One is a piece of pop scholarship that attempted to offer historical perspective on the early foundations of Islam. The other is a volatile hatchet job deliberately designed to insult and inflame opinion. But in the past 48 hours, Channel 4's historical documentary Islam: The Untold Truth and the as yet untitled American-made history of Mohamed have thrust Islam back on to the front pages with reports of protests and threats of violence.
The two films could hardly be more different. Tom Holland's documentary, first broadcast last month, took a revisionist approach towards the birth of Islam and questioned whether there was enough contemporaneous evidence to say for sure what exactly happened in Arabia during the 8th century.
The storm of criticism it provoked was largely academic, centering on allegations that Holland had presented a somewhat discredited school of thought as fact with few caveats. But on Tuesday things appeared to turn nasty, when Channel 4 claimed it had to cancel a private screening of the film after receiving "specific and credible" threats.
That evening protests broke out in Egypt and Libya against a little-known, highly Islamophobic portrayal of the Prophet Mohamed that is believed to have been created by a US-based Israeli filmmaker. The film was released in July but only received attention in the Arab world when excerpts of it complete with Arabic subtitles began to surface last week. By the end of the evening the US embassy in Cairo had been attacked while in Benghazi its ambassador and three other staffers lay dead.
More excitable commentators began comparing the reaction to the two films and raising the spectre of global protests created by the Danish cartoons, or the death threats following Salman Rushdie's The Satanic Verses. But while the biography of Mohamed – a crude attack that portrays Islam's founder as a fraudulent child molester – clearly has the potential to raise anger, the reaction to Channel 4's documentary has been considerably more nuanced.
"It's not anger," says Mohammed Ansar, a Muslim commentator who has been a prominent online critic of Mr Holland's documentary. "Anger is what we're seeing in the Middle East. What we've seen in the UK has been much more measured." Inayat Bunglawala, chair of Muslims4UK, agrees. "I have no time for those who say Channel 4 shouldn't broadcast such a programme," he says. "Every broadcaster and historian has the right to examine the historical origins of any faith. But our objections were more about the quality of the documentary itself and the arguments Tom made." The criticisms of Channel 4's documentary have considerable merit. Both Muslim and non-Muslim academics have poured scorn on some of the major conclusions that the 74-minute documentary tried to make – namely that there is not enough evidence to suggest that Mecca is the birthplace of Islam and that the early Arab invaders who conquered the Middle East following the death of Mohamed would not have described themselves as Muslims.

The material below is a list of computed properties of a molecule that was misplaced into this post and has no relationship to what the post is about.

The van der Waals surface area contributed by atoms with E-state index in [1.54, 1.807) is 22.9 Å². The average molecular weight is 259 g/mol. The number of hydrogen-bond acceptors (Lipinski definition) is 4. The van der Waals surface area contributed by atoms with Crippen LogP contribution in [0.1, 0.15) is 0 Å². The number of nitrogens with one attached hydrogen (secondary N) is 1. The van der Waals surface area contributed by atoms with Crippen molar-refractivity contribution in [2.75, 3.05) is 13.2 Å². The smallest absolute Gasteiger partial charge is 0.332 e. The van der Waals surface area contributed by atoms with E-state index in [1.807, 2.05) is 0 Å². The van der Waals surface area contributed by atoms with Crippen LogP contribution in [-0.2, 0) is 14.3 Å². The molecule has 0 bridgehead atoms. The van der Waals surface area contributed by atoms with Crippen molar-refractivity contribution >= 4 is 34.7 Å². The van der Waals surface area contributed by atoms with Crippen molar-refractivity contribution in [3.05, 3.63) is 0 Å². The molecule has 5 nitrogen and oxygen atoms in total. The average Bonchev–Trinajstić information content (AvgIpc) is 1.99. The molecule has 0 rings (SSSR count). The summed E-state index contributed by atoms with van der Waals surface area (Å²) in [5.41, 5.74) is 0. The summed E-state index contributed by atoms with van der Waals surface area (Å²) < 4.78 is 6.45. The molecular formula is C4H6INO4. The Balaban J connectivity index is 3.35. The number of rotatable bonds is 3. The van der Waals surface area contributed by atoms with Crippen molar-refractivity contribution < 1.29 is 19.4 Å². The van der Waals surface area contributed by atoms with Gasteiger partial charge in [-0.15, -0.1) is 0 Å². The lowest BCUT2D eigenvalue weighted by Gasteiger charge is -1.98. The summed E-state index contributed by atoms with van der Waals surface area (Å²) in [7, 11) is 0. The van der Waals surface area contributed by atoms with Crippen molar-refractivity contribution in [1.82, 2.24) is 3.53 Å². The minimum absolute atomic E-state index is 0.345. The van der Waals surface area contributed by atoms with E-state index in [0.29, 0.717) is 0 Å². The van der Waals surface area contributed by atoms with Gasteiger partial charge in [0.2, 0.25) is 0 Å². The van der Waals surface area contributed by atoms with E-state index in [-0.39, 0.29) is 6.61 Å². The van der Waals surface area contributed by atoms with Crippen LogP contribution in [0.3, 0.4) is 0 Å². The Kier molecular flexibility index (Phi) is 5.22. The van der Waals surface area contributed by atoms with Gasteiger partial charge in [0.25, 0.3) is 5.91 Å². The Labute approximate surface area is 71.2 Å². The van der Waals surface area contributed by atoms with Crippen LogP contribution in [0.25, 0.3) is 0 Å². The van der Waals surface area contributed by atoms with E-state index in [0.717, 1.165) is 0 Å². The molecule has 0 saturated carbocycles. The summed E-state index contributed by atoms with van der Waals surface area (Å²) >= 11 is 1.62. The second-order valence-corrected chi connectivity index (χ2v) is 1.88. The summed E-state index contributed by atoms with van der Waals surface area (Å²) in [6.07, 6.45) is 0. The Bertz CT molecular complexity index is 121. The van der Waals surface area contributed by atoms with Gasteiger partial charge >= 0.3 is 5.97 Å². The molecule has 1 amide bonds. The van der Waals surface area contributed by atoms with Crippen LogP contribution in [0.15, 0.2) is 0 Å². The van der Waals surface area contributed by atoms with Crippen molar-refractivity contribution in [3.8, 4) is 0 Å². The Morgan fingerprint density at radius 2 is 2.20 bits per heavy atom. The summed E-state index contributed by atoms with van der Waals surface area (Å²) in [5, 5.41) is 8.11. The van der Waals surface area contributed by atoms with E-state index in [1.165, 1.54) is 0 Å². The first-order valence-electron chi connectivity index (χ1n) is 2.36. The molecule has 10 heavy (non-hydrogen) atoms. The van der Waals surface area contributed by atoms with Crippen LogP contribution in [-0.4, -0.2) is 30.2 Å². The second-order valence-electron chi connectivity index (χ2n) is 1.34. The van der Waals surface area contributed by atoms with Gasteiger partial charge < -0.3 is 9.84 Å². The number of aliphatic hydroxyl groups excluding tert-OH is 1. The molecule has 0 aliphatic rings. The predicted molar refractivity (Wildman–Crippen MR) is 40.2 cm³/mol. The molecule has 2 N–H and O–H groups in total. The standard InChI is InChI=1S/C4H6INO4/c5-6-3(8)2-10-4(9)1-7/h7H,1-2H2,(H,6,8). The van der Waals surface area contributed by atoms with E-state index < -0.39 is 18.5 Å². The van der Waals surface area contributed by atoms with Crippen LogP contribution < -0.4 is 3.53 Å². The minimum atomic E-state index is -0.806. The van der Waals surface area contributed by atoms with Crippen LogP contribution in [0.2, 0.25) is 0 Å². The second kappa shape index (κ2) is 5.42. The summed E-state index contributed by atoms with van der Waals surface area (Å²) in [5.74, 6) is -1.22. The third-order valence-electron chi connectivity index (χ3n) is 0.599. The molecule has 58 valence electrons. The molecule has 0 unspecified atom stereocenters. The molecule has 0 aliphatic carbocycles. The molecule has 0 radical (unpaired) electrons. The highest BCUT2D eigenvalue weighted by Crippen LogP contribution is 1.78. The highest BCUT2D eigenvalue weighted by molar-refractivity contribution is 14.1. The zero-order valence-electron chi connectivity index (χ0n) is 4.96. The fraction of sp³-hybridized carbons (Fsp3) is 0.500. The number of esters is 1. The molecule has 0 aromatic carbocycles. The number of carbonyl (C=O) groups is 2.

"Holland's work is based primarily on a lot of research that was published in the 1970s," explains Professor Hugh Kennedy, an expert on Middle Eastern history at the School of Oriental and African Studies. "It's interesting and challenging but in the end unconvincing."
More recent scholarship, he argues, has tended to vindicate the narrative laid down by Muslim tradition. "Just because you cannot definitely prove that something happened doesn't mean it didn't occur," he says. "At the same time the Anglo-Saxon invasions of Britain were taking place. We don't have a huge amount of contemporaneous evidence but no one doubts it happened."
For Dr Carool Kersten, an Arabist at Kings College London, the documentary was "an oversimplified hypothesis which touches raw nerves". "It is a complicated story of course and if you don't explain it well then you can expect accusations from within the Muslim community," he said.
But he added that Channel 4's decision to cancel the screening would only fuel tensions. "It's a pity they caved in and pulled the documentary due to scaremongering from a small group of idiots", he said. "This in a way tars the whole community with the same brush."
Channel 4 defended its decision to cancel the screening, meant for academics and journalists at their Westminster headquarters. A spokeswoman would not be drawn on the nature of the threat against them but she insisted it was credible enough to warrant their decision.